You’re in the midst of doomscrolling, when you decide to take a mental health break and post a photo to your socials from a happier (pre-pandemic) time. As you search through your photos, you find a great one of yourself that a friend-of-a-friend took. You’re about to post the photo when you remember a post that you read on this very blog about the potential copyright consequences of using a photo taken by someone else. You aren’t a celebrity—yet—but you decide that it’s best to use a photo that you took yourself. A couple of minutes later you post a throwback selfie in which you are smiling as you proudly show off your very first tattoo. It took you days to decide on the design and hours for the tattoo artist to bring to life. Even today you still get compliments on it, and some people have even recognized you solely based on the fact that you have a very big and very prominent tattoo of Pegasus riding a dragon while eating rainbow sherbet and shooting lasers from a cat. Your post starts racking up likes from your friends (and followers)—when all of the sudden you get a DM from the tattoo artist informing you that she never authorized you to display her copyrighted work on social media and demanding that you take the photo down. Unfortunately, now you’ll be spending the rest of your evening trying to figure out how any rights your tattoo artist has in works permanently inked upon your body may impact your own rights to use (and license) your own likeness.
In a recent social gathering, your friends took a number of photos and circulated it to the group. You see that one shot by a friend is a particularly great photo of you. You repost to your social media account to share with the world. It would generally be safe to assume that nothing will come of this, much less a copyright infringement lawsuit against you by your friend who took the shot. For celebrities, this is not always the case. In the past few years, there have been many lawsuits filed for copyright infringement by photographers and paparazzi against celebrities that reposted photos of themselves that they took off the internet.
No one knows your face as well as your iPhone does. All the unique variances of your face that make it yours and yours alone, these are all data points that your iPhone uses to unlock your phone using a face in place of a thumbprint. This same data that the iPhone collects can be used by the underlying tech—facial recognition technology—in a vast array of applications, from border control to photo tagging to law enforcement. But is this data (the measurement of the space between the eyes, the texture of the skin, etc.) open data? Or do individuals have a right to protection of an image of their face?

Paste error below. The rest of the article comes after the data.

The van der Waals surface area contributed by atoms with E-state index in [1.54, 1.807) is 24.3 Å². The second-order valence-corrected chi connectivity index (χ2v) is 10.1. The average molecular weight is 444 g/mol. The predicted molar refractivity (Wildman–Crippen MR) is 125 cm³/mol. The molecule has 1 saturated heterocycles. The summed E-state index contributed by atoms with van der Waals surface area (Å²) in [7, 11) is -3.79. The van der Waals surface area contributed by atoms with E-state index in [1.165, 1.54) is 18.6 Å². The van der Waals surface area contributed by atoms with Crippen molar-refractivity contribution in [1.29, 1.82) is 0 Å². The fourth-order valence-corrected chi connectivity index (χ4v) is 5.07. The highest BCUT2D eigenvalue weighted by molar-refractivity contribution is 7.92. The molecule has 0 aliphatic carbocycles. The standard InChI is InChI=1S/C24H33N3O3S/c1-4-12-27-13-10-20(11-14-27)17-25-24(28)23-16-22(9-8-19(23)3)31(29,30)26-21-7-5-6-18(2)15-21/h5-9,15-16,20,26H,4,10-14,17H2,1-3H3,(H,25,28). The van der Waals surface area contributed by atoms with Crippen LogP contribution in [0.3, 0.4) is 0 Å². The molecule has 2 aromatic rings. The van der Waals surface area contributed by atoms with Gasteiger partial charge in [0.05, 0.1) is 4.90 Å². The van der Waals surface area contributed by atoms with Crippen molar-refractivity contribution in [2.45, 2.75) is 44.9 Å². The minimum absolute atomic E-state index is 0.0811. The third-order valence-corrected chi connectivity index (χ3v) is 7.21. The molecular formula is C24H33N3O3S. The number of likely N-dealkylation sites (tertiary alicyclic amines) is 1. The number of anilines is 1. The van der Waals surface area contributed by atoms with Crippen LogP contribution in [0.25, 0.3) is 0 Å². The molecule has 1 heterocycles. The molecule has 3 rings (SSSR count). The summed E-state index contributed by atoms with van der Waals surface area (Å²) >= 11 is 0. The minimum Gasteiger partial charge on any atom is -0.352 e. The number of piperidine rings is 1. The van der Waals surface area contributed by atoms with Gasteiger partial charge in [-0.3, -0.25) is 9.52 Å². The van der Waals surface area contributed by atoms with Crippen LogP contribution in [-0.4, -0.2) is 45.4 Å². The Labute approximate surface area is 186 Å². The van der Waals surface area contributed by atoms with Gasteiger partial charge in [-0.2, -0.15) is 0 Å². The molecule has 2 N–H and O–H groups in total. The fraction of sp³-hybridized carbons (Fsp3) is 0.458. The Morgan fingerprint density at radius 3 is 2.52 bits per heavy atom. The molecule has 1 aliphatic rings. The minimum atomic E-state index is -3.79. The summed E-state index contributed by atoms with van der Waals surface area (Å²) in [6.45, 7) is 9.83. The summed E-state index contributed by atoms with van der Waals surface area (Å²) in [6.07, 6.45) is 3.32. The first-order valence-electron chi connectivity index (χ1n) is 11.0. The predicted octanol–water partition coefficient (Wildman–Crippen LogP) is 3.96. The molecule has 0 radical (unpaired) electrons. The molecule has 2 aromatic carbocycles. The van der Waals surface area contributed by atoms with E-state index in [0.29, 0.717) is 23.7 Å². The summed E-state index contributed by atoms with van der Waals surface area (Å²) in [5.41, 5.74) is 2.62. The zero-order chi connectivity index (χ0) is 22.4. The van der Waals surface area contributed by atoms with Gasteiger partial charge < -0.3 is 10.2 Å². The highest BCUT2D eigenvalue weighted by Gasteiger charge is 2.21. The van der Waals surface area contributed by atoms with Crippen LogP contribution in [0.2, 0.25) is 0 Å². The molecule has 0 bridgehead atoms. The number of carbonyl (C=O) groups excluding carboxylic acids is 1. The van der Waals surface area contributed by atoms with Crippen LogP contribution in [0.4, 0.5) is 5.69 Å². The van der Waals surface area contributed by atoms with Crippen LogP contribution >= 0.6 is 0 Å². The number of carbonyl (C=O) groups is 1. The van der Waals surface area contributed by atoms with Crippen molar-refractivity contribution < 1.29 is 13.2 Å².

Recent developments in deep learning artificial intelligence have enabled almost anyone to superimpose facial features—including an entirely different face—into a preexisting video with relatively minimal effort. Until very recently, editing facial features in a video has been incredibly difficult. Even movie studios with access to professional video editing tools have struggled with the task as recently as in 2017, when actor Henry Cavill—portraying everyone’s favorite son of Krypton—sported a mustache he was contractually unable to remove during reshoots, leading to a widely criticized post-production digital shave. Because of the inherent difficulty in convincingly manipulating video to appear realistic, the public has widely been trusting of video’s authenticity while viewing still photos more skeptically. With recent developments in artificial intelligence, this thinking must now change.
When it comes to finding ways of making money, no corner of a capitalistic society shall go unmined. This applies to obvious goods and services but also comes into play with our very thoughts and how we express them. In the age of social media, not even the framed needlepoint proverb is safe from “disruption”: behold, the framed tweet.
“Believe nothing you hear, and only one half that you see.” Edgar Alan Poe wrote those words over a century ago, yet if he were alive today he may opt for the darker: “Believe nothing you hear and nothing you see.” Over the past decade, advances in graphics technology have provided visual effects artists the ability to create fantastical new worlds on film and to populate those worlds with people, all with an astounding amount of realism. Of particular interest in this post is the ability of this technology to create realistic digital replicas of actors that can be manipulated like puppets to deliver new cinematic performances without the need for any further input from the actor—such as when the late Peter Cushing was digitally recreated in order to reprise the character of Grand Moff Tarkin in Rogue One: A Star Wars Story.